4. Compliance is a competitive advantage. Apple has never been publicly reported as going through a Foreign Corrupt Practices Act (FCPA) investigation. What is their stock price today and is it still undervalued? Even when it recently received negative publicity regarding its manufacturing facilities in China, it responded quickly and brought in an outside monitor to assess and report. Apple also annually assesses its third-party vendors and makes that report public. Do you think that keeps vendors on their collective toes? You bet it does.
5. Use of social media makes compliance better. My former speaking cohort, Stephen Martin, then General Counsel for Corpedia, often spoke about Code of Conduct 3.0, which is a web-based interactive tool that helps guide employees through a code in an interesting and stimulating manner.
The same is true of training. You no longer need to simply have a video conference to deliver compliance training around the world. Companies like Click4Compliance have interactive, web-based solutions that you can utilize. I noted above about the smartphone app that allows employees from around the world to submit expense requests to the compliance department and receive an instant response back from an assigned compliance team member.
6.Data is power. If you don’t document it, you can’t measure it. If you don’t measure it, you can’t assess it. If you don’t assess it, you can’t improve it. That is how an engineer tends to look at things. In the compliance world, if you don’t document it, it never existed (Cue drum roll for: document, document and document). Both are true. You have to document things to prove that you actually did them. But if you do not have data, you cannot determine if your corporate compliance program is successful or improve it.
7. Money is flowing. Here, Safian does not mean necessarily that more funding is available. However, in the compliance world, what I believe that this means is forces, other than legal compliance.
For example: the U.S. Department of Justice (DOJ) or the U.K. Serious Fraud Office (SFO) enforcements are beginning to drive compliance. Insurance companies have developed insurance coverage for FCPA investigations; D&O insurers are requiring companies to have a compliance program to cover directors and officers sued in shareholder derivative actions based upon admitted FCPA violations; and perhaps most interestingly, banks and other financial institutions are reviewing anti-corruption compliance programs to determine if they meet minimum best practices and then writing maintenance of these programs into their loan covenants.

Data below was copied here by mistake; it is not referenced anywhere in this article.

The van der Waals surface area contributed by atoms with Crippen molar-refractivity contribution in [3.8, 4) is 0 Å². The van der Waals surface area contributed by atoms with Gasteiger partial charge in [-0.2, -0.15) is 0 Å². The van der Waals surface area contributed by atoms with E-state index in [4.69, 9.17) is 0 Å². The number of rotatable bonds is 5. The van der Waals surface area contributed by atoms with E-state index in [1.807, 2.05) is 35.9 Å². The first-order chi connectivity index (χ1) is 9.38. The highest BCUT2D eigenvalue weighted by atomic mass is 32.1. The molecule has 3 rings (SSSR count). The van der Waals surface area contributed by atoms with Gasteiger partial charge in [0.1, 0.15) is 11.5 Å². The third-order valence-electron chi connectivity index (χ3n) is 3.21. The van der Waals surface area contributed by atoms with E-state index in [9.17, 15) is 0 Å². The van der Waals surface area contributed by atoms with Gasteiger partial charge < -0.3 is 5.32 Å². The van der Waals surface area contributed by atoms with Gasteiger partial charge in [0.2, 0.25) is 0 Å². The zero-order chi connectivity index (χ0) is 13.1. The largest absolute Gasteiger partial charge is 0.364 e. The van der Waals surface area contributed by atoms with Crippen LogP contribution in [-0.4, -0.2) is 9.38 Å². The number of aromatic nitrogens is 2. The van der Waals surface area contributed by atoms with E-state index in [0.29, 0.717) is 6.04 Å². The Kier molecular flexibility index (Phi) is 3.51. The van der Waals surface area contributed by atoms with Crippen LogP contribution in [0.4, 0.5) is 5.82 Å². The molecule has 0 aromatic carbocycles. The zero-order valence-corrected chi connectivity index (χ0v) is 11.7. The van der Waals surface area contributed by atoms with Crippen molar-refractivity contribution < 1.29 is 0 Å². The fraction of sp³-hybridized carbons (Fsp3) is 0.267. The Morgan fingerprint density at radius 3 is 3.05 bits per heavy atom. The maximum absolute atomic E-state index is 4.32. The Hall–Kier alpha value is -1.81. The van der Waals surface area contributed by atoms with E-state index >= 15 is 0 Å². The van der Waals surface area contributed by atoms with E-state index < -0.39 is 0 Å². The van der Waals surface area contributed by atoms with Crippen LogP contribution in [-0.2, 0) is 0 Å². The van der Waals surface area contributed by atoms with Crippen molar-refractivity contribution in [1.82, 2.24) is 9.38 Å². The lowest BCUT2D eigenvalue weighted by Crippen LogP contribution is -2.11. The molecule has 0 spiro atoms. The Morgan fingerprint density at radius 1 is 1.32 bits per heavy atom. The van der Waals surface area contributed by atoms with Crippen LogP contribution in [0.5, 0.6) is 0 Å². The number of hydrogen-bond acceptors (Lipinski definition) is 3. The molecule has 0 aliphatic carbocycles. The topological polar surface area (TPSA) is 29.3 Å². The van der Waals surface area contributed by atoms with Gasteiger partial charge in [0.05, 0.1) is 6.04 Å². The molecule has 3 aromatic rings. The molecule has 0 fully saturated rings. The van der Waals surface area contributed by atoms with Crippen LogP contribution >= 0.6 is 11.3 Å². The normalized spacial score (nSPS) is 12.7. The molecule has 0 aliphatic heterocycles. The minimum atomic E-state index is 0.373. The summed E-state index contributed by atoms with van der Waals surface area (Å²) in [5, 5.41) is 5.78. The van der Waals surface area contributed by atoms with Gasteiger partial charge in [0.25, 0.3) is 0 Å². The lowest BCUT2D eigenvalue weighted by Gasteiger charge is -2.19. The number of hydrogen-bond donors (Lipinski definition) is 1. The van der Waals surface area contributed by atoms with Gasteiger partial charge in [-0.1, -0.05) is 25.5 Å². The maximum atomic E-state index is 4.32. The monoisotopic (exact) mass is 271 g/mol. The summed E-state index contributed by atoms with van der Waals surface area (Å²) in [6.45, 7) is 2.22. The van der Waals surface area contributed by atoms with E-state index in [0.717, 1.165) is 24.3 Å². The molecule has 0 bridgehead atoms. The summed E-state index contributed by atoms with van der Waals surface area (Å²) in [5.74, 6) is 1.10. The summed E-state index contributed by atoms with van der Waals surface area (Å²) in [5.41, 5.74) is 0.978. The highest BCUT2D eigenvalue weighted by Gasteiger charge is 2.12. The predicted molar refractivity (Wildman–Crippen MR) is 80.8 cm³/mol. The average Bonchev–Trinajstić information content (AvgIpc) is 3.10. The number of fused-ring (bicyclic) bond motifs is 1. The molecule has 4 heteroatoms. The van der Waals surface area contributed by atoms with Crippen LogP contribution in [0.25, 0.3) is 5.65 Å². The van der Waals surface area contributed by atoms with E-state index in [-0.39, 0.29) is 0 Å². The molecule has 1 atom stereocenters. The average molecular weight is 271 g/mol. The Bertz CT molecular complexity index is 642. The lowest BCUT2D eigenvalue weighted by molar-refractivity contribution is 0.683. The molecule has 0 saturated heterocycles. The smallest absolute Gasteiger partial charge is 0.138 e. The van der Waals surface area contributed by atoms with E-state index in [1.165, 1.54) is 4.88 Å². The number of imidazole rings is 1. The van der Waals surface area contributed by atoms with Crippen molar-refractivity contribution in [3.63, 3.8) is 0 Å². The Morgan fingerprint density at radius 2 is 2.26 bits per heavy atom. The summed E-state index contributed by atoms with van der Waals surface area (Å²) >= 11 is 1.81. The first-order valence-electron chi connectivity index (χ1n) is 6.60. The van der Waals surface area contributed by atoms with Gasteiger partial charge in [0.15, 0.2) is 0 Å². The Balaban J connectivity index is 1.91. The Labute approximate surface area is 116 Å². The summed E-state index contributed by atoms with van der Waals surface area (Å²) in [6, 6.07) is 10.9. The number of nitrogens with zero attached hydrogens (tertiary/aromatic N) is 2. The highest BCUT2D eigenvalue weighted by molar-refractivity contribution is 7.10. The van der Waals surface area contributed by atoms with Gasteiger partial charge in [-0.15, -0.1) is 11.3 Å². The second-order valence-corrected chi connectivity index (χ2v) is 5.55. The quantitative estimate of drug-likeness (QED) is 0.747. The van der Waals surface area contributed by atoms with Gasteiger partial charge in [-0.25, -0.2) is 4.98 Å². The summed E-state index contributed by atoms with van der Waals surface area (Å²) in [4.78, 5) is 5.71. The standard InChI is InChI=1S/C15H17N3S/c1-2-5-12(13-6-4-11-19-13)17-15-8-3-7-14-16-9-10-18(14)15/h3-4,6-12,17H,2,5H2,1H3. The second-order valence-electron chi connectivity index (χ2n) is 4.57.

8. Copycats are history. Safian notes that emerging market entrepreneurs aren’t just following the successes of others, they are creating new, distinct models. In the compliance arena I believe that out-of-the-box solutions are no longer best practices. Companies need to assess their specific compliance risks and then design programs to specifically manage those compliance risks.
If your company uses a sales model of agents, one type of compliance management strategy may need to be employed. However, if your company is a manufacturing company that sells through distributors, another compliance management strategy may be required. Do not simply purchase a compliance program off the shelf. Either design it to fit the needs (and realities) of your business model or work with an expert who can do so.
The innovation angle is not one that is usually in the front of the line at compliance conferences or in thinking through compliance programs. But if you listen to Lanny Breuer, Chuck DuRoss or any other DOJ speaker, they continually talk about evolving best practices in anti-corruption compliance. Any reader of deferred prosecution agreements (DPAs) from the past 18 months is well aware of the changes in focus that the DOJ has in these documents. Certainly, many of the compliance techniques are driven by the compliance challenges in the individual companies.
But if your company has engaged in mergers and acquisitions, why would it not follow the “enhanced” compliance guidance found in the Johnson & Johnson DPA and train all high-risk employees within 12 months of acquisition and perform a full compliance audit within 18 months of acquisition? So my conclusion is that innovation in the compliance arena is key. As compliance programs mature and as companies mature in their approach to compliance, innovation will continue to lead best practices.